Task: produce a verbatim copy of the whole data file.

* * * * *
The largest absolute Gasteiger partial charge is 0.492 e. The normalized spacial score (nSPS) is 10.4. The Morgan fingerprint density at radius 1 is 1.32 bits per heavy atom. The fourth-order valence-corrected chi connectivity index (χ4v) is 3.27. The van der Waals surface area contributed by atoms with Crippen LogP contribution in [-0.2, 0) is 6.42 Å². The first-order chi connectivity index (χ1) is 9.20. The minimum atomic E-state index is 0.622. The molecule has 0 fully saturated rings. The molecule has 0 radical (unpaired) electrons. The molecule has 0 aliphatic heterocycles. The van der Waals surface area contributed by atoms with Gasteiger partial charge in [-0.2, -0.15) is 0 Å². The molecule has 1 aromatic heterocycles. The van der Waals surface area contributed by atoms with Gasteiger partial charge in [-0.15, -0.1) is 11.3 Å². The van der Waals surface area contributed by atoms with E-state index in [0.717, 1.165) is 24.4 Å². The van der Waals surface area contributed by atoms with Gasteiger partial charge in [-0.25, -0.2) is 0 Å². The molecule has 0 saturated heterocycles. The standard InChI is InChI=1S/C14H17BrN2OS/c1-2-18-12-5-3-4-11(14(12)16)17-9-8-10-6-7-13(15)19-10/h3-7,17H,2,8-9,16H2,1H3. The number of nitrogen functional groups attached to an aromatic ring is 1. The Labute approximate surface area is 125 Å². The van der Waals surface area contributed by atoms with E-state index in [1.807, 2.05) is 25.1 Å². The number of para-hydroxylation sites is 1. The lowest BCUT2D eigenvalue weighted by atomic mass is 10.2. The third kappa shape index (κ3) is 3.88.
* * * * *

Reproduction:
The largest absolute Gasteiger partial charge is 0.492 e. The normalized spacial score (nSPS) is 10.4. The Morgan fingerprint density at radius 1 is 1.32 bits per heavy atom. The fourth-order valence-corrected chi connectivity index (χ4v) is 3.27. The van der Waals surface area contributed by atoms with Crippen LogP contribution in [-0.2, 0) is 6.42 Å². The first-order chi connectivity index (χ1) is 9.20. The minimum atomic E-state index is 0.622. The molecule has 0 fully saturated rings. The molecule has 0 radical (unpaired) electrons. The molecule has 0 aliphatic heterocycles. The van der Waals surface area contributed by atoms with Gasteiger partial charge in [-0.2, -0.15) is 0 Å². The molecule has 1 aromatic heterocycles. The van der Waals surface area contributed by atoms with Gasteiger partial charge in [-0.15, -0.1) is 11.3 Å². The van der Waals surface area contributed by atoms with E-state index in [0.717, 1.165) is 24.4 Å². The van der Waals surface area contributed by atoms with Gasteiger partial charge in [-0.25, -0.2) is 0 Å². The molecule has 0 saturated heterocycles. The standard InChI is InChI=1S/C14H17BrN2OS/c1-2-18-12-5-3-4-11(14(12)16)17-9-8-10-6-7-13(15)19-10/h3-7,17H,2,8-9,16H2,1H3. The number of nitrogen functional groups attached to an aromatic ring is 1. The Labute approximate surface area is 125 Å². The van der Waals surface area contributed by atoms with E-state index in [1.807, 2.05) is 25.1 Å². The number of para-hydroxylation sites is 1. The lowest BCUT2D eigenvalue weighted by atomic mass is 10.2. The third kappa shape index (κ3) is 3.88.